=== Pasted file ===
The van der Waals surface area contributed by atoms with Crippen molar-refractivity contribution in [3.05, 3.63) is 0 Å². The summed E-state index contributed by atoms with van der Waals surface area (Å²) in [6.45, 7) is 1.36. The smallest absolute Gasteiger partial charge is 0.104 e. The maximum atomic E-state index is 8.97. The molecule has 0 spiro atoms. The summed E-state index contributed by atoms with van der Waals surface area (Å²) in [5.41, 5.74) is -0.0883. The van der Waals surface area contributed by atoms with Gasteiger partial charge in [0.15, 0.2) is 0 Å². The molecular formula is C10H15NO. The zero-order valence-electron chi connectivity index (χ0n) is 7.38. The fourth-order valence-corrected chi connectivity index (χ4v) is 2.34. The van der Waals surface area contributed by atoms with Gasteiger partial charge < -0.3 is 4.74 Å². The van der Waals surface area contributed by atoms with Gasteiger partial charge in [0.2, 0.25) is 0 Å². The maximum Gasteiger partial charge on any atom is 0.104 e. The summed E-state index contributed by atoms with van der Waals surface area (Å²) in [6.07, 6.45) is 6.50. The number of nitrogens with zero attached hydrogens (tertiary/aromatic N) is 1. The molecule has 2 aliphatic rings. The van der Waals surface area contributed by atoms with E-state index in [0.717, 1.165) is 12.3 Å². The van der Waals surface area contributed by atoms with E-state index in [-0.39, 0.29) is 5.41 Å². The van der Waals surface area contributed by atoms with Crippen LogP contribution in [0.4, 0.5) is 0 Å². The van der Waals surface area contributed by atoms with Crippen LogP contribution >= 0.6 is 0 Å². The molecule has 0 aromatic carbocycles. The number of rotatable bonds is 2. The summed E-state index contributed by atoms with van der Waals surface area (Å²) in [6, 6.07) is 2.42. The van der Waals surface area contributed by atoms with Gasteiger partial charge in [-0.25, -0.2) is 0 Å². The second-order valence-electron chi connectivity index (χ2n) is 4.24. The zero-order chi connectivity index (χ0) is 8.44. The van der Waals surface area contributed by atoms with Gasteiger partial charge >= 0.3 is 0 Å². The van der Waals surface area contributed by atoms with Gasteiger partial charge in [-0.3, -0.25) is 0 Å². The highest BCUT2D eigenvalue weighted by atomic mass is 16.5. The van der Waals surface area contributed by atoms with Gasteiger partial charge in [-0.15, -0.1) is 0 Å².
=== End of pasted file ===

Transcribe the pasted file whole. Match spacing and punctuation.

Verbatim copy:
The van der Waals surface area contributed by atoms with Crippen molar-refractivity contribution in [3.05, 3.63) is 0 Å². The summed E-state index contributed by atoms with van der Waals surface area (Å²) in [6.45, 7) is 1.36. The smallest absolute Gasteiger partial charge is 0.104 e. The maximum atomic E-state index is 8.97. The molecule has 0 spiro atoms. The summed E-state index contributed by atoms with van der Waals surface area (Å²) in [5.41, 5.74) is -0.0883. The van der Waals surface area contributed by atoms with Gasteiger partial charge in [0.15, 0.2) is 0 Å². The molecular formula is C10H15NO. The zero-order valence-electron chi connectivity index (χ0n) is 7.38. The fourth-order valence-corrected chi connectivity index (χ4v) is 2.34. The van der Waals surface area contributed by atoms with Gasteiger partial charge < -0.3 is 4.74 Å². The van der Waals surface area contributed by atoms with Gasteiger partial charge in [0.2, 0.25) is 0 Å². The maximum Gasteiger partial charge on any atom is 0.104 e. The summed E-state index contributed by atoms with van der Waals surface area (Å²) in [6.07, 6.45) is 6.50. The number of nitrogens with zero attached hydrogens (tertiary/aromatic N) is 1. The molecule has 2 aliphatic rings. The van der Waals surface area contributed by atoms with E-state index in [0.717, 1.165) is 12.3 Å². The van der Waals surface area contributed by atoms with E-state index in [-0.39, 0.29) is 5.41 Å². The van der Waals surface area contributed by atoms with Crippen LogP contribution in [0.4, 0.5) is 0 Å². The van der Waals surface area contributed by atoms with Crippen LogP contribution >= 0.6 is 0 Å². The molecule has 0 aromatic carbocycles. The number of rotatable bonds is 2. The summed E-state index contributed by atoms with van der Waals surface area (Å²) in [6, 6.07) is 2.42. The van der Waals surface area contributed by atoms with Gasteiger partial charge in [-0.25, -0.2) is 0 Å². The second-order valence-electron chi connectivity index (χ2n) is 4.24. The zero-order chi connectivity index (χ0) is 8.44. The van der Waals surface area contributed by atoms with Gasteiger partial charge >= 0.3 is 0 Å². The van der Waals surface area contributed by atoms with Gasteiger partial charge in [-0.3, -0.25) is 0 Å². The highest BCUT2D eigenvalue weighted by atomic mass is 16.5. The van der Waals surface area contributed by atoms with Gasteiger partial charge in [-0.15, -0.1) is 0 Å².